From the Worldwide Faith News archives

Yuanlin affirms local church’s alternative to ancestor worship

From "Taiwan Church News" <>
Date Wed, 14 Apr 2010 11:02:31 -0700

>      Taiwan Church News

>3032 Edition

>April 5~11, 2010

Yuanlin affirms local church’s alternative to ancestor  worship

>Reported by Chen Wei-chien

>Written by Lydia Ma

Christian churches in Yuanlin and Yuanlin Township government held  a ceremony 

ancestors last year on Tomb Sweeping Day. Since the ceremony  received positive 

churches and town officials decided to collaborate again this  year.

On April 4th, the day before Tomb Sweeping Day, a Christian  ceremony was held 
to honor

ancestors. It included lighting candles, offering flowers, and  pouring water. 
The purpose of

these three gestures was to help villagers understand Christianity  and grasp 
how Christians

>remember and honor their forebears.

The ceremony was held at a local activity center and sponsored by  Yuanlin 
Township Office

and Yuanlin Prayer Alliance and drew approximately 700 villagers.  During the 

Yuanlin Mayor Wu Zong-xian and other officials gave a sincere bow  on behalf of 

Changhua Presbytery Moderator Liu Te-shing presided over the  service and Rev. 
Liao Kun-

tian gave a sermon entitled “Remembering our forebears on  Tomb Sweeping Day”.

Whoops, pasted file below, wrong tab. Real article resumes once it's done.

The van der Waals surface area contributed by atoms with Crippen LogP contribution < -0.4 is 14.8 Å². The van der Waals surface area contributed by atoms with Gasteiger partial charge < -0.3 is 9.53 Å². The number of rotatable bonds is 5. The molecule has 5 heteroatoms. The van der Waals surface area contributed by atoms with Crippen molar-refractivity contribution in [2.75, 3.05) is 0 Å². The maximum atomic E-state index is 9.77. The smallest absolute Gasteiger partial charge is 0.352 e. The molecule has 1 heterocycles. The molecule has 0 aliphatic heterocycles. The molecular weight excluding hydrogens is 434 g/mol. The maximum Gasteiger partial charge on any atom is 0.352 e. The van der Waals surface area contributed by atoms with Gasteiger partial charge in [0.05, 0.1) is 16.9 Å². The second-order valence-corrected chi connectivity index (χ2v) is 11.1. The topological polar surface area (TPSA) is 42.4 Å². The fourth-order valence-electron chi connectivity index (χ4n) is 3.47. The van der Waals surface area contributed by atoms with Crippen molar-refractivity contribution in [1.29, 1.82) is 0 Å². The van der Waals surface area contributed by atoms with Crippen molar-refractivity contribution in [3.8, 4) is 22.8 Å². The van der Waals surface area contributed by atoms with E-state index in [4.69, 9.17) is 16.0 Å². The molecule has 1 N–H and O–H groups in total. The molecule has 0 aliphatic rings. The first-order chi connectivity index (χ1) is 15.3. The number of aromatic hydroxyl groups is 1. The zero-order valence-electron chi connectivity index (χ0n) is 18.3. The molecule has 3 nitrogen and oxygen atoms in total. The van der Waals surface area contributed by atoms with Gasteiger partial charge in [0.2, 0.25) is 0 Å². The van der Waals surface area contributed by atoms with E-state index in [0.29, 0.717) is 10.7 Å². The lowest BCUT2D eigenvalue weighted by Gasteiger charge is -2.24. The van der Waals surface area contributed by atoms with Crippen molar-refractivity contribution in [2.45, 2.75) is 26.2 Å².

According to Liu, who is also the convener of Yuanlin Prayer  Alliance, Yuanlin 
is the biggest

township in Taiwan, but Christians make up less than 1% of the  population. 
There many souls

to be won for Christ in Yuanlin and churches hope to use memorial  services 
such as this one

to change villagers’ impressions on Christianity and lead  them to reflect on 
God, the source of

life, on a day when they reflect on their roots.

Liu hopes this partnership between Yuanlin government and local  churches on 

Sweeping Day can become a tradition in Yuanlin so that regardless  of who 
becomes township

mayor, there will always be a Christian ceremony on that day. He  also prays 
these services

will change villagers’ perceptions on ancestor worship and  Christianity and 
open the way for

evangelism once ancestor worship is no longer a stumbling block.

At the end of the memorial service, everyone was invited take part  in the 
flower offering

ceremony. People were instructed to write on a small card the  names of their 
parents or

relatives that they were honoring on this occasion and affix the  card on a 
bouquet before

bringing the bouquet to the front of the podium.

According to feedback letters collected on that day, villagers  really liked 
the ceremony and felt

comforted by it. They were also touched by how the ceremony had  accorded 
dignity and honor

to ancestors without creating any environmental pollution.

Editor’s note: Taiwanese people usually mark Tomb Sweeping  Day by worshiping 

ancestors. Rituals for that day usually involve offering food and  burning a 
lot of joss paper.

The smoke from burning joss paper has become a serious  environmental concern.


Taiwan Church News is published weekly in Taiwan's local  languages.

You may translate and re-use our articles online only if you  acknowledge the 
source as

"Taiwan Church News" and list the names of the reporter and  writer.

Contact us before reprinting any of our articles for print  publications.

Direct comments and questions about this article to:

Visit our website for more news at:  (English)

> (Chinese)



Browse month . . . Browse month (sort by Source) . . . Advanced Search & Browse . . . WFN Home